Many women in various phases of menopause are devastated by hair loss. However, findings from a study presented at a recent annual meeting of the North American Menopause Society suggest that a nutritional supplement formulated with bioactive compounds might help address this problem, reports a press release from the organization, which advocates for awareness and education about menopause and healthy aging.
Bioactive compounds are chemicals, such as curcumin (found in turmeric), tocotrienol/tocopherol complex and capsaicin (found in various hot peppers), found in small amounts in plants and certain foods, such as fruits, vegetables, nuts, oils, and whole grains. These botanicals play an important role in human nutrition and may have protective effects on health.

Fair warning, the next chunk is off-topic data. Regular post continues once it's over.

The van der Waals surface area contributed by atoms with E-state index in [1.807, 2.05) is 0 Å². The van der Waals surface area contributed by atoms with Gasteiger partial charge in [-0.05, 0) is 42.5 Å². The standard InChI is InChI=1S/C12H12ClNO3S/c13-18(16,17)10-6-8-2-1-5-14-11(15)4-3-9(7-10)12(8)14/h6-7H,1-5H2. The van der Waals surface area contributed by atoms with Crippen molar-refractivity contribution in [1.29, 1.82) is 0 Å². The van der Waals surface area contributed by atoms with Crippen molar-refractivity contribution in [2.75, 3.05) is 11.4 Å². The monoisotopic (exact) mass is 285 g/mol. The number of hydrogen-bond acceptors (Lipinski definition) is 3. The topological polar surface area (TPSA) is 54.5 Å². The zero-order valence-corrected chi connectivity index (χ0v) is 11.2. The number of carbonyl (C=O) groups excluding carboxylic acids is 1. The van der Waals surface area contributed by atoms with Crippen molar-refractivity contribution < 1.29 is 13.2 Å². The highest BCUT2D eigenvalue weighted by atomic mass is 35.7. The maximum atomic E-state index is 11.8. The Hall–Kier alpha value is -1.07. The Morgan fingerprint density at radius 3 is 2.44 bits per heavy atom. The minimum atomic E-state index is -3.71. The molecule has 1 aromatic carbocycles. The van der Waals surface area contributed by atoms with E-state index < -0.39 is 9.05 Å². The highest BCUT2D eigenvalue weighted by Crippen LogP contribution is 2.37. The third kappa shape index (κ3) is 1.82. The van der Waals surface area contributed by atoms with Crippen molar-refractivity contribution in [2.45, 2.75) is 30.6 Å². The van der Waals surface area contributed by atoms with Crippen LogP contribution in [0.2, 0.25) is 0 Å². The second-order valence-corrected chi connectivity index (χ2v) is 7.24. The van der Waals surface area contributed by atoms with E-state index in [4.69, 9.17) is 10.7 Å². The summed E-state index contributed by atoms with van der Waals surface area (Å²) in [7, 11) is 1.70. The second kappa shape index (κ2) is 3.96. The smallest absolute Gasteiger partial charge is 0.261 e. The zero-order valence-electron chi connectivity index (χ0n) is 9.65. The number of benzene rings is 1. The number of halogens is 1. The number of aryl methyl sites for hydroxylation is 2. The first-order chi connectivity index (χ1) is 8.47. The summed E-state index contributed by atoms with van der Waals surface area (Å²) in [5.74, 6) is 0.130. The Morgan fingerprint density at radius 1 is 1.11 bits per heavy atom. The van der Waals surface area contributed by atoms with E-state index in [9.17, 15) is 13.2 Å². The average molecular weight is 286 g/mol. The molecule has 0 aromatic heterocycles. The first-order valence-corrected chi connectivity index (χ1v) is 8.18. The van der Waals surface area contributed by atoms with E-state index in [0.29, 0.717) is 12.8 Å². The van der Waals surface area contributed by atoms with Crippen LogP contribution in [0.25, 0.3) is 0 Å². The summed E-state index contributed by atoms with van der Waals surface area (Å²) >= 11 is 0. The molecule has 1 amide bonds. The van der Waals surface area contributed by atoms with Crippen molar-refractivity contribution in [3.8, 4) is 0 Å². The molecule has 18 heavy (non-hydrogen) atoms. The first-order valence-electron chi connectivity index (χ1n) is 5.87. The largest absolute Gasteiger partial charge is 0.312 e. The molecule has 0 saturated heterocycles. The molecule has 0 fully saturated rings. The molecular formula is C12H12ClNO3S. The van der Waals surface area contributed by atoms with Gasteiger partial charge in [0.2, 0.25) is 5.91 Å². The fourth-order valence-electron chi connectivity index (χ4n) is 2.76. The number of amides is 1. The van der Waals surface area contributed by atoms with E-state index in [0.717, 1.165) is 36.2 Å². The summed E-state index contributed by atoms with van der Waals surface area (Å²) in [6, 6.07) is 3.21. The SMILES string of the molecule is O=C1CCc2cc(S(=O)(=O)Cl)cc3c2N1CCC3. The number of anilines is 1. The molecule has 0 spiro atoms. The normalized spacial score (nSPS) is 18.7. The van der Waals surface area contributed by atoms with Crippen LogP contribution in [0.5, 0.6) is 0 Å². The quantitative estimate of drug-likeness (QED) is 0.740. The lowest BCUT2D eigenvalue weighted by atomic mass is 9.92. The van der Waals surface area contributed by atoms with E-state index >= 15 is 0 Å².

For the study, 60 adult women with an average age of 55 volunteered to take Nutrafol Women’s Balance or receive a placebo. (The manufacturer of the product funded the trials.)
Scientists administered the supplement to 33 participants and gave 27 others the placebo. During the first six months, the women did not know whether they were receiving the supplement or a placebo. After six months, researchers gave the supplement to women who took the placebo.
After the first six months, results showed statistically significant hair growth among women on the supplement, meaning it could not have occurred by chance. In addition, the women who initially took the placebo and then switched to the supplement also experienced hair growth compared with the period during which they took the placebo.
After 12 months of therapy, scientists noted that women’s total hair counts had increased.
“With the aging of our society and the fact that women now spend approximately one third of their lives in the postmenopausal period, research into interventions for menopause symptoms, including hair thinning, is critical, especially with therapeutic options being so limited,” said Glynis Ablon, MD, a board-certified aesthetic dermatologist of the Ablon Skin Institute and Research Center in California and lead author of the study.
To learn more about hair loss, read “Why Do People Suffer Hair Loss?”